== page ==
Data recovery from LaCie Big Disk 1TB RAID 0

lacie big disk data recovery

We recently helped a management consultant from Co. Cork recover data from his failed Lacie Big Disk configured in RAID 0. He bought the drive 4 years ago for personal and business use, and it worked great for him. However, last week when he went to turn it on, it was not recognised by his iMac or MacBook Pro computer. He look it to his local computer repair shop. They removed the disks from their enclosure, and they discovered that Drive “0” was not operational. They referred him to Drive Rescue data recovery

lacie raid disk recovery ireland

We opened the case and found 2 x Samsung HD501LJ 500GB disks inside. Disk 0 was clicking when initialised whilst Disk 1 seemed to be healthy. The problem with a RAID 0 configuration is that the data is spread across two disks. Thus, having one disk operational does not mean that you still have half your data because it is spread across the two disks evenly. For example, if you have a .JPEG file, 50 percent of its constituent bits will be stored on Disk 0 and the other half on Disk 1. We examined Disk 0 further. Heads “2” and “3” had failed. This would require a head-disk assembly swap. Because Disk 1 was identical, it means we could transplant the HDA from Disk 1 to Disk 0. But first, we would have to image Disk 1.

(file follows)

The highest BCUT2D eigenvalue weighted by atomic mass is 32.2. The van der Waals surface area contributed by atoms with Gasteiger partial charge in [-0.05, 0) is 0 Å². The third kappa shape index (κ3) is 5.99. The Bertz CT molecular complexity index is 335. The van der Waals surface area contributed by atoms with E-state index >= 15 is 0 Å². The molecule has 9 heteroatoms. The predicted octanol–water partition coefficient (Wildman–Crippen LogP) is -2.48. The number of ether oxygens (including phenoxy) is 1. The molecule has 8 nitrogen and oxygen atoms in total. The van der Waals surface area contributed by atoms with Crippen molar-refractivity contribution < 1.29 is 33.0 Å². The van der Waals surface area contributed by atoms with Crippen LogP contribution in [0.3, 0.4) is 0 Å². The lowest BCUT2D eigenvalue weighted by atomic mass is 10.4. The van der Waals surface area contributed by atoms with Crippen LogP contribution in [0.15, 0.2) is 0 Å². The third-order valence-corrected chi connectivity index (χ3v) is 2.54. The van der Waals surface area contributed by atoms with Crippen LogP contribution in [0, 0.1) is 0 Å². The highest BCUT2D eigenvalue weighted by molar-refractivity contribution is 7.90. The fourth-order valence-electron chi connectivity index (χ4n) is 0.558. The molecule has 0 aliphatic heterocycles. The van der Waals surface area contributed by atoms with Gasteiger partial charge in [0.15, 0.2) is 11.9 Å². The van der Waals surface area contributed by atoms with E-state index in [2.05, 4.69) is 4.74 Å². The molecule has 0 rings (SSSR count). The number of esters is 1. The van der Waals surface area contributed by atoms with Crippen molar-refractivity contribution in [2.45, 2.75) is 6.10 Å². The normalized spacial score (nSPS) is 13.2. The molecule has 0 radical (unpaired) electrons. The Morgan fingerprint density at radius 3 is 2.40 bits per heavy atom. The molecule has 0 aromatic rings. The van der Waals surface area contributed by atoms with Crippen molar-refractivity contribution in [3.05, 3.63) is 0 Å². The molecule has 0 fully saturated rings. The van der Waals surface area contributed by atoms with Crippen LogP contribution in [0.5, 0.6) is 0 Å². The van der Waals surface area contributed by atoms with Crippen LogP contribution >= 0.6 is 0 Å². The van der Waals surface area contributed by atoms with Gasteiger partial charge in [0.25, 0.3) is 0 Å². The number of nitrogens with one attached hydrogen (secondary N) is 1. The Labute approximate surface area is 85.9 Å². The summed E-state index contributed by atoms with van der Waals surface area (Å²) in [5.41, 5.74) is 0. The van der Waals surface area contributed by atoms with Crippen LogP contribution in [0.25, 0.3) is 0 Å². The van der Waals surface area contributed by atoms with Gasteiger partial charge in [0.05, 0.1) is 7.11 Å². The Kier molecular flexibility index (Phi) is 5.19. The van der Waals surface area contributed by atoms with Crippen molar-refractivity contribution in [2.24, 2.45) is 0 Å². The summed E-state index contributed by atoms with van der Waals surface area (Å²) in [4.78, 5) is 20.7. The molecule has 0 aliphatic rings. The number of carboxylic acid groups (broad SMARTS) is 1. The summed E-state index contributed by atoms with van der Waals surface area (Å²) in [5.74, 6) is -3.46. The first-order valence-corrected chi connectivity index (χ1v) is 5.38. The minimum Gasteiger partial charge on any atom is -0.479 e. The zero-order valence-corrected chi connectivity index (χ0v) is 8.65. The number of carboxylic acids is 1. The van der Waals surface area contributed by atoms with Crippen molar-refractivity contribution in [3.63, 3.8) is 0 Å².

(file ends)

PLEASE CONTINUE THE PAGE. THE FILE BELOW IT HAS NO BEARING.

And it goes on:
Once the imaging for Disk 1 completed and we had verified it’s integrity, we brought the two disks into our cleanroom from their “operation”. Firstly, this involved removing the “good” HDA from Disk 1. This is an intricate procedure which requires skill, experience and a steady hand. Once this HDA was removed from Disk 1, it was now time to remove the defective HDA from Disk 0. Now both HDA’s had been successfully removed.

Now it was time to start the “transplant”. There are a number of criteria here which must be met for a successful head disk assembly swap. The transplanted HDA must be aligned perfectly with the disk platters. If wrongly aligned the “flying height” of the heads will be too low or too high. In both cases, this can result in the non-reading of some or all of the disk tracks. Another important factor to mention is to torque the restraining screws correctly. If there is not enough pressure, the platters can warp. Too little pressure and the syncing between heads and platters will be off-kilter.
With the replacement HDA from Drive 1 now successfully transplanted to Drive 0, it was not time to image it. This took approximately 3.5 hours.

The second stage of this data recovery would involve rebuilding the RAID array of the two disks so that original volume could be recreated. This involved finding the block size, the RAID offset and the block order. These parameters were found using a hex editor.

After some hours of calculations the RAID parameters were found and the original volume name now reappeared. Word, Excel, PDFs, .JPEGs, and Sage Accounts files were all extracted onto a USB external drive and dispatched to our more-than-happy client in Co. Cork.